Kansas Safe and Secure Schools / Bullying Definition & Prevention


Cyberbullying, using new communication technology (cellular phones, internet, and other forms of electronic media) to torment others, is taking humiliation to a frightening level. Hiding behind the anonymity of the Internet, cyberbullies are able to hurl threats, spread rumors, trash reputations, and damage fragile egos, usually without being caught. The incredible scope of the Internet means that a cyberbully can reach millions with the click of a mouse.

- The Newest Breed of Bully, the Cyberbully, By Charlene C. Giannetti and Margaret Sagarese, PTA

Cyberbullying Resources

  • Cyber Threats during Remote Learning (PDF): The Cybersecurity and Infrastructure Security Agency (CISA) has seen an increase in malicious activity with ransomware attacks against K-12 educational institutions. Malicious cyber actors are targeting school computer systems, slowing access, and rendering the systems inaccessible to basic functions, including remote learning. In some instances, ransomware actors stole and threatened to leak confidential student data unless institutions paid a ransom.
  • GetNetWise is a public service brought to you by a wide range of Internet industry corporations and public interest organizations. The GetNetWise coalition wants Internet users to be only "one click away" from the resources they need to make informed decisions about their and their family's use of the Internet. The Kids Internet Safety Guide is broken down by age groups to provide you age-appropriate information.
  • i-SAFE is a non-profit foundation whose mission is to educate and empower youth to make their Internet experiences safe and responsible. i-Safe is supported by a grant from the Office of Juvenice Justice and Delinquency Prevention, Office of Justice Programs, U.S. Department of Justice.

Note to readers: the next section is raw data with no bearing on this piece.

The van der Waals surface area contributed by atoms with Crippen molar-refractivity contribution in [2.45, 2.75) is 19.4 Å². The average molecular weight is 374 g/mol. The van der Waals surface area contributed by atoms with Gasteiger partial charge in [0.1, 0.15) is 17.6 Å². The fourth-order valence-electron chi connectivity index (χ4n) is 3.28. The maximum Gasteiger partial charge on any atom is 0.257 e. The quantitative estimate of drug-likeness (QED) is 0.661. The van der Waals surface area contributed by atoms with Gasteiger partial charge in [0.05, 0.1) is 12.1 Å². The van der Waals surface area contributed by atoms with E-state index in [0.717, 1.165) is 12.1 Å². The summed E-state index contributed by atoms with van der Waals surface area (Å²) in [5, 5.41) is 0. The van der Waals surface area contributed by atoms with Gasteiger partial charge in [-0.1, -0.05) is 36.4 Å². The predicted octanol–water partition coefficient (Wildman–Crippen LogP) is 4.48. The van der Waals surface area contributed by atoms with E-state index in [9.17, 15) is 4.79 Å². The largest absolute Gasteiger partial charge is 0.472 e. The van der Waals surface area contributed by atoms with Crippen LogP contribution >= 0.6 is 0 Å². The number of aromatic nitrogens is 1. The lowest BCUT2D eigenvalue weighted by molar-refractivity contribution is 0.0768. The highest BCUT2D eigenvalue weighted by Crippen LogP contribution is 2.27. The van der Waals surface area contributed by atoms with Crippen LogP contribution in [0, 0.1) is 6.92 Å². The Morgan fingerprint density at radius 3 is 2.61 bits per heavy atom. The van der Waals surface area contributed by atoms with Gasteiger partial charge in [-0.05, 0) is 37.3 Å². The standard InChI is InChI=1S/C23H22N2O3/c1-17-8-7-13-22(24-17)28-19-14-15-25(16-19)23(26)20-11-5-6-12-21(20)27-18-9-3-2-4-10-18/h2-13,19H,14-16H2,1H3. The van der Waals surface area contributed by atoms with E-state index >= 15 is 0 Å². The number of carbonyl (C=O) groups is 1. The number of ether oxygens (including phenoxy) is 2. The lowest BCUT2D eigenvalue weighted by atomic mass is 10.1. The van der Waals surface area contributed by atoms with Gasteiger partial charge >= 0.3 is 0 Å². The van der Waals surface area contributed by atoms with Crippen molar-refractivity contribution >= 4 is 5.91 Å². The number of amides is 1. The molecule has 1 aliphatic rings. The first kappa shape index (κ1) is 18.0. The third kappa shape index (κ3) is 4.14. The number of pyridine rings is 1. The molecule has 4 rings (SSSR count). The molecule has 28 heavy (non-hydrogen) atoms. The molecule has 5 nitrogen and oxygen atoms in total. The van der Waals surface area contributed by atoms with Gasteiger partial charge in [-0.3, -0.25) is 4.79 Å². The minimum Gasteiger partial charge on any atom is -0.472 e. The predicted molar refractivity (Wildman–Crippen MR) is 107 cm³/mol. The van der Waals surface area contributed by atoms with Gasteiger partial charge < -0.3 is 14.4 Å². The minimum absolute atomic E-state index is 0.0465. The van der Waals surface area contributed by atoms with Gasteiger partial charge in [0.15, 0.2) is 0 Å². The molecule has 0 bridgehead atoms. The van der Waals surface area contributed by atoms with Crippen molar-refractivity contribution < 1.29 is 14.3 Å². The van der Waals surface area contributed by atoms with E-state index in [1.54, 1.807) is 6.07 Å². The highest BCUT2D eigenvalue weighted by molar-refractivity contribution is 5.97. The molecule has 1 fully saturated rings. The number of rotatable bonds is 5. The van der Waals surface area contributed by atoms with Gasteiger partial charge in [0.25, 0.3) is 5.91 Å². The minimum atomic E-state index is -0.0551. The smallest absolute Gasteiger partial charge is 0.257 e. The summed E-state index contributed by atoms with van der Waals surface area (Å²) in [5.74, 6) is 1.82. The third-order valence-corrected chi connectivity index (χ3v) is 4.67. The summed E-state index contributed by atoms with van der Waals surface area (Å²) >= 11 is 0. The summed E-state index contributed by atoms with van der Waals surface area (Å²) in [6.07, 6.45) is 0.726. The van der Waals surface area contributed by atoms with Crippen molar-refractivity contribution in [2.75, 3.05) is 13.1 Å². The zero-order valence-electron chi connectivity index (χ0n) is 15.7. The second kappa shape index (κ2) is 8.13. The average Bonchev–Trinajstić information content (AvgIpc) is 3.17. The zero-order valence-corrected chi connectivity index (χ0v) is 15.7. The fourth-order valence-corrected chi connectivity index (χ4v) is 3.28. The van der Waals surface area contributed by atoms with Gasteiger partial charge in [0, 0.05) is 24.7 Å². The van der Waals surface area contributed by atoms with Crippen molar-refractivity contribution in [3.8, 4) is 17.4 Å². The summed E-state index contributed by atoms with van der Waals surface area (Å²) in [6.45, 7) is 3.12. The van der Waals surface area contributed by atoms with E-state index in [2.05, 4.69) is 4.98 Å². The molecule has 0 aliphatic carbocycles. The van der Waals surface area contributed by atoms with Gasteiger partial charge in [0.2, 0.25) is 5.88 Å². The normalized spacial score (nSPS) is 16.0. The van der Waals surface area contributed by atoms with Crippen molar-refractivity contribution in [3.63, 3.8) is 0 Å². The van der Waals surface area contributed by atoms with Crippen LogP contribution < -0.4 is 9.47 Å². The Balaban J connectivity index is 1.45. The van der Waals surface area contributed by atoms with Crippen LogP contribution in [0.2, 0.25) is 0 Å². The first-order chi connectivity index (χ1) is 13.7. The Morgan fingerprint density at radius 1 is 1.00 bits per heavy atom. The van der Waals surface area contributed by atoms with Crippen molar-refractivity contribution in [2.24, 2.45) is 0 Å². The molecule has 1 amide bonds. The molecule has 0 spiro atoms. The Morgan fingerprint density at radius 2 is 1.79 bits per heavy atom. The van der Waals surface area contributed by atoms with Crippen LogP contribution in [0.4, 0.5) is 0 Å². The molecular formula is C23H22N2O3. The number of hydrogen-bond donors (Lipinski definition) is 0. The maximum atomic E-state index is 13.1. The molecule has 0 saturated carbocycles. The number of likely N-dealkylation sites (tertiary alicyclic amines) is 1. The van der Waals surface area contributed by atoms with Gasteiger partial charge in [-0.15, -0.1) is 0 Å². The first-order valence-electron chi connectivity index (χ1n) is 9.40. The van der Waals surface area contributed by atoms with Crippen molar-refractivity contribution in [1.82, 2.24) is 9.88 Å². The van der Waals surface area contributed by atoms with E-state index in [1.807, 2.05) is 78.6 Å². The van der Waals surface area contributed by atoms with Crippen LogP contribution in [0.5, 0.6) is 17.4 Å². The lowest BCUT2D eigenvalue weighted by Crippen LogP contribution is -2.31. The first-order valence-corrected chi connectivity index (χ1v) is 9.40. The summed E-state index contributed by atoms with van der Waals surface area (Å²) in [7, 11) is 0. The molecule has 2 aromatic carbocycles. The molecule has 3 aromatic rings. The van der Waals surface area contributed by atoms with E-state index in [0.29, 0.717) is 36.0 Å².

• Netsmartz is an internet safety site sponsored by the National Center for Missing & Exploited Children. The site includes resources for teachers, parents and students on a variety of topics including Cyberbullying.
  • NetSmartz Workshop: Keeping Kids and Teens Safer on the Internet
  • Onguard Online is an Internet Safety site from the Federal Trade Commission as part of requirements of the "Protecting Children in the 21st Century" Act.
  • Resources on Cyberbullying Prevention: From “Stop Bullying Now,” Health Resources and Services Administration, U.S. Department of Health and Human Services
  • Web Wise Kids are a non-profit organization dedicated to ensuring child internet safety by giving tips and advice to parents and children on how to protect themselves from online predators. Designed specifically to address the safety issues associated with the interactive nature of the internet as kids enter the realm of chat and interactive gaming, there are also CD resources available for schools to address safety issues.


For more information, contact:

John Calvert
Head School Safety Specialist
Safe and Secure Schools Unit
(785) 296-7056

John Calvert and Jim Green

The Kansas State Department of Education's Safe and Secure Schools Unit, John Calvert (left) and Jim Green, retired (right).

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